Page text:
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Tankers take care of deployed aircrews 365 days a year

by Master Sgt. Rich Romero
40th Air Expeditionary Group Public Affairs

OPERATION ENDURING FREEDOM -- Airman 1st Class Robert Willis celebrated his 21st birthday in a rather unusual manner July 22 -- offloading 85,200 pounds of jet fuel at 27,500 feet to a B-52 Stratofortress bound for Afghanistan.

It was merely another day at the "office" for the boom operator on the KC-135 Stratotanker air refueling aircraft.

"It's our job to get the gas to them where and when they need it," said the Airman deployed to this forward-deployed location from Grand Forks Air Force Base, N.D.

He and a mixture of other Airmen from three stateside bases make up the 28th Expeditionary Air Refueling Squadron. Currently, aircrews, staff officers and maintainers from MacDill AFB, Fla., Robins AFB, Ga., and Grand Forks AFB form the squadron.

Because of the high operations tempo the tanker community experiences, they don't fit into the same rotation schedule as Airmen on a typical air and space expeditionary force deployment. Demand is high on the dual-role aircraft which can carry up to 200,000 pounds of transfer fuel as well as 83,000 pounds of cargo and 37 passengers. The KC-135 is capable of air refueling U.S. Air Force, Navy and Marine Corps aircraft as well as aircraft of allied nations.

"While we support the AEF construct just like other major weapon systems, there simply aren't enough tankers available for them to fit neatly into the AEF cycle," said Lt. Col. Jeffrey Sheppard, the squadron's commander, also from Grand Forks.

"Many (Airmen) from the KC-135 community would welcome the opportunity to deploy for 120 days and then spend several months at home, but that's just not possible in today's environment," Colonel Sheppard said.

"We're in demand 365 days a year both at home and in a myriad of deployed locations. The only way to handle that demand is to have all the wings continuously share in the deployment burden," the colonel said.

Crew No. 5, who drew the 7 a.m. sortie July 22, can certainly attest to that. Capts. Ryan Budinko, the aircraft commander, and David Eisenbrey, a pilot, have both been deployed for 180 days in the past year. Airman Willis has deployed for nearly 250 days. Typically, tanker aircrew deployments are for 60 days at a time.

"The tanker community deploys a lot," Colonel Sheppard said. "While some tanker troops might spend a shorter time at a given location relative to someone in a straight AEF tasking, that person may deploy repeatedly throughout the year, so overall days remain quite high."

Captain Budinko and Airman Willis are examples of this. They have deployed together in three consecutive deployments. Both agree there are benefits as a result.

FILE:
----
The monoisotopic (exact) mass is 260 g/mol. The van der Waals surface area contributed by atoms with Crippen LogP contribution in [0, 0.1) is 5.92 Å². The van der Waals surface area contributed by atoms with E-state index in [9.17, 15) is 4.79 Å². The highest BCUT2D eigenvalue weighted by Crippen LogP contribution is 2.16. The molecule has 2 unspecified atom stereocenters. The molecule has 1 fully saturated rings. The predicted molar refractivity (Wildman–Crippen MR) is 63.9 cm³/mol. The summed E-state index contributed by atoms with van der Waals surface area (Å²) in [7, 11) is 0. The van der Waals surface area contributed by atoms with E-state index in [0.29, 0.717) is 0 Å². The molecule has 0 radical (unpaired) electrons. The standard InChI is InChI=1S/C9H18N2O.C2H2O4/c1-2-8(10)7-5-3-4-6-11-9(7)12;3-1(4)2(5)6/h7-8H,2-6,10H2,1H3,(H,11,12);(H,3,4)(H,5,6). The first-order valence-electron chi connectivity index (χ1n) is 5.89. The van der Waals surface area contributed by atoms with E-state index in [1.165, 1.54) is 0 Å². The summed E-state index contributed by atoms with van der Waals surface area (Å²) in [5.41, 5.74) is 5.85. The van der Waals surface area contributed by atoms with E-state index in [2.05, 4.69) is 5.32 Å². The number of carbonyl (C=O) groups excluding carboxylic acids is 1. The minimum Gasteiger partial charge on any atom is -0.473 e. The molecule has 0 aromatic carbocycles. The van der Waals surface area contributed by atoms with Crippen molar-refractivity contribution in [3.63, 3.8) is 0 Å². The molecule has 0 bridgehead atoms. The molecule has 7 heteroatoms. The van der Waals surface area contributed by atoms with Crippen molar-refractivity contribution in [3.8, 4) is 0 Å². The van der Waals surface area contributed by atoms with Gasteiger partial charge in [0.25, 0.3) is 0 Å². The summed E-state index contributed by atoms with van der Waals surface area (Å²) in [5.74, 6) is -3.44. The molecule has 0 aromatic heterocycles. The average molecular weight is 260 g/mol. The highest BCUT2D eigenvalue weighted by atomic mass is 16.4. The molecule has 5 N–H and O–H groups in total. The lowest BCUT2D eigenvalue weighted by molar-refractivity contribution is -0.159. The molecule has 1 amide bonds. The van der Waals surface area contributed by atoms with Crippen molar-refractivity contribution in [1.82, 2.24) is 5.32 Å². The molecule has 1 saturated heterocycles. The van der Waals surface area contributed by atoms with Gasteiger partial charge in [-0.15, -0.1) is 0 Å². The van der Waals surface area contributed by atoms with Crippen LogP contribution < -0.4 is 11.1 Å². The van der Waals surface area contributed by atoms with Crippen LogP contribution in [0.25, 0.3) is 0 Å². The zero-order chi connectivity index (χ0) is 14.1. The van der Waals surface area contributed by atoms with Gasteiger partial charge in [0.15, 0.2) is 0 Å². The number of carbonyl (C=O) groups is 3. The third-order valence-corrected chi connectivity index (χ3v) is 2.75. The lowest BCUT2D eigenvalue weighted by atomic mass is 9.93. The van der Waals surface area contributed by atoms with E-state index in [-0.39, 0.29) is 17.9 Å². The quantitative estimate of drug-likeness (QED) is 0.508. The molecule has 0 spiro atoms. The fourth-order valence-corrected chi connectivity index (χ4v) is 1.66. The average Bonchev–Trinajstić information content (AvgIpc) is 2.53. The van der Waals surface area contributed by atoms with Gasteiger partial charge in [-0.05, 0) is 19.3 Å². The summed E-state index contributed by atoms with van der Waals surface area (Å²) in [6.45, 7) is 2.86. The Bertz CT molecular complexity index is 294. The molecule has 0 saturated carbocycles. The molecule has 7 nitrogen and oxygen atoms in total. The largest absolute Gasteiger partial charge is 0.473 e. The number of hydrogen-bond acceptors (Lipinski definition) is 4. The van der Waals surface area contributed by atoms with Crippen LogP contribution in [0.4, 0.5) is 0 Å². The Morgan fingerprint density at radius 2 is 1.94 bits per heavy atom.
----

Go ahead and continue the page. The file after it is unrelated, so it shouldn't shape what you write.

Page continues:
"You certainly build a rapport and trust with that person," said Airman Willis, who has nearly 800 flying hours in his 18 months in the Air Force. "It's hard to trust people who you don't know well, particularly when your life is in each other's hands."

Captain Budinko said it is a great combination with the biggest benefit of knowing instantly how the other person is feeling that day.

"From the first interaction with him, I can tell how he's doing," said the captain from Glendora, Calif. "I also know a lot about him personally, including his family."

However, the Grand Forks crew does not typically fly together at home station.

"At home station, we don't have dedicated crews," Airman Willis said. "We fly with different people much of the time. When deployed, though, we typically fly with the same crew each time."

While the aircraft has a dual-role capability, the nearly 10 aircrews here solely provide air refueling support, primarily for bombers heading into and out of Afghanistan. It is arguably as important a mission as the aircraft they refuel.

"(Operation Enduring Freedom) basically runs on tankers," said Captain Eisenbrey, who has more than 2,400 flying hours.

For Airman Willis, it is a mission that is immensely satisfying.

"They (aircraft) don't stay in the air without you," said the Houston native. "You feel a lot more needed (when deployed) because you're directly supporting the mission on hand. Back home, it's mostly training."

There is not necessarily a lot of time spent back home, though. While many of the tanker support troops are here for 120 days, Air Mobility Command policy also gives units the option of swapping out their people mid-tour, which gives them added flexibility, Colonel Sheppard said.

"Unlike other (Air Mobility Command) assets, we don't just land, spend 17 hours on the ground and take off," Captain Eisenbrey said. "The mission usually requires us to stick around for a little while if we go somewhere."

As far as crew No. 5 is concerned, they would not have it any other way. (Courtesy of Air Force Print News)



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